On Future Islands’ seventh studio album, and fourth for label 4AD, charismatic frontman Sam Herring and his bandmates deliver a dozen new songs in just under forty-four minutes. It’s been four years since the North Carolina synthpop group’s well received sixth full-length, As Long As You Are, which was their first release to feature the addition of drummer Michael Lowry. Their new full-length, People Who Aren’t There Anymore, is like its predecessor in that it’s co-produced by the band’s members along with Steve Wright.
The pair of tracks that open People Who Aren’t There Anymore, “King of Sweden” and “The Tower”, are a bubbly duo that keep things upbeat and optimistic, drawing you in with Herring’s first-person lyrics that cleverly pair relatable slice of life anecdotes with charmingly poetic sentiments. The album’s first third is concluded with the gorgeous ballad “Deep in the Night”. With its memorable swelling chorus that has Herring’s voice soaring as he sings, “When you take my hand, I understand, where you end, and that’s where I began,” the song is a standout and an absolute winner. It should be noted that nowhere on People Who Aren’t There Anymore does Herring’s voice ever dive into one of his trademark growls. Instead, the singer maintains an admirable smoothness that never feels excessively cloying or croony. “Corner of My Eye” is another ballad that closes out the record’s first side and, with its dynamic flourishes, feels as if the band is taking a well-earned bow before an intermission.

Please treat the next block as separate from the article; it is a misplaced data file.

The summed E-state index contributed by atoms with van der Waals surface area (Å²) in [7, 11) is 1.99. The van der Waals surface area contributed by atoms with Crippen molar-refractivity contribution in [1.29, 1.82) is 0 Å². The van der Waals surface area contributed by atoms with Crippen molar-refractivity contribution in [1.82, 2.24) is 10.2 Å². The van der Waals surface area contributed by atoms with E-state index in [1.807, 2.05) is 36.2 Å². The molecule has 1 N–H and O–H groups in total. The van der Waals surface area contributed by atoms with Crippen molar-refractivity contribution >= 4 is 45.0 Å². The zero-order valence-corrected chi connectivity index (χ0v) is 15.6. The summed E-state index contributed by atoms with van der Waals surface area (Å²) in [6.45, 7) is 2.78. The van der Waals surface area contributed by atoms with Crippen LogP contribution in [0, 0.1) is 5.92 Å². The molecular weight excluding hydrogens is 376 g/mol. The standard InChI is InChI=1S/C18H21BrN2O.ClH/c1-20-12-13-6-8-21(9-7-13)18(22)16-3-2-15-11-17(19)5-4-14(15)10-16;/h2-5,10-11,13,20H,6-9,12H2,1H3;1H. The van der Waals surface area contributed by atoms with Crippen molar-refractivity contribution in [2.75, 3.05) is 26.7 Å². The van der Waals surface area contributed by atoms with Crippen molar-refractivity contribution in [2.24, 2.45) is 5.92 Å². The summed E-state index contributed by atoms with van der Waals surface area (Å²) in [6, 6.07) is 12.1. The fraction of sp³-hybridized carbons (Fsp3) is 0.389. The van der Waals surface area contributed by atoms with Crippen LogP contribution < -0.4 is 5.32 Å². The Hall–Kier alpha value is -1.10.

A midtempo number titled “The Thief” opens side B. Here, Herring’s lyrics are comparatively cryptic as he analogizes a lost love to buried treasure and remembrances of “things left from a childhood wanting more.” The album’s final third opens with “Peach”, a song that opens with a bouncy bassline that sounds like it was inspired by New Order’s “Age of Consent”. Instead of bemoaning a failing relationship in which both parties aren’t willing to pull the plug, however, “Peach” finds its narrator utilizing big/small Alice in Wonderland imagery to tell the story of someone begging to be saved. “The Sickness”, the album’s penultimate track, is notable as it’s the only song on the album to feature a guitar solo, one that’s made memorable due to its raw jaggedness and squelch, making it stand out amidst the synthetic slickness of everything around it.
“The Garden Wheel” makes for an odd end to People Who Aren’t There Anymore, mostly because it’s a comparatively humdrum track in the sequence. Given everything that’s come before, the album’s last moments feel unnaturally abrupt. This minor complaint aside, Future Islands’ latest offering is a largely solid listening experience. Whether due to time or the stylistic vocal choices made by Herring, People Who Aren’t There Anymore’s best tracks are the ballads. For a band who have been at it for just under two decades, Future Islands prove they’ve still got a lot to offer.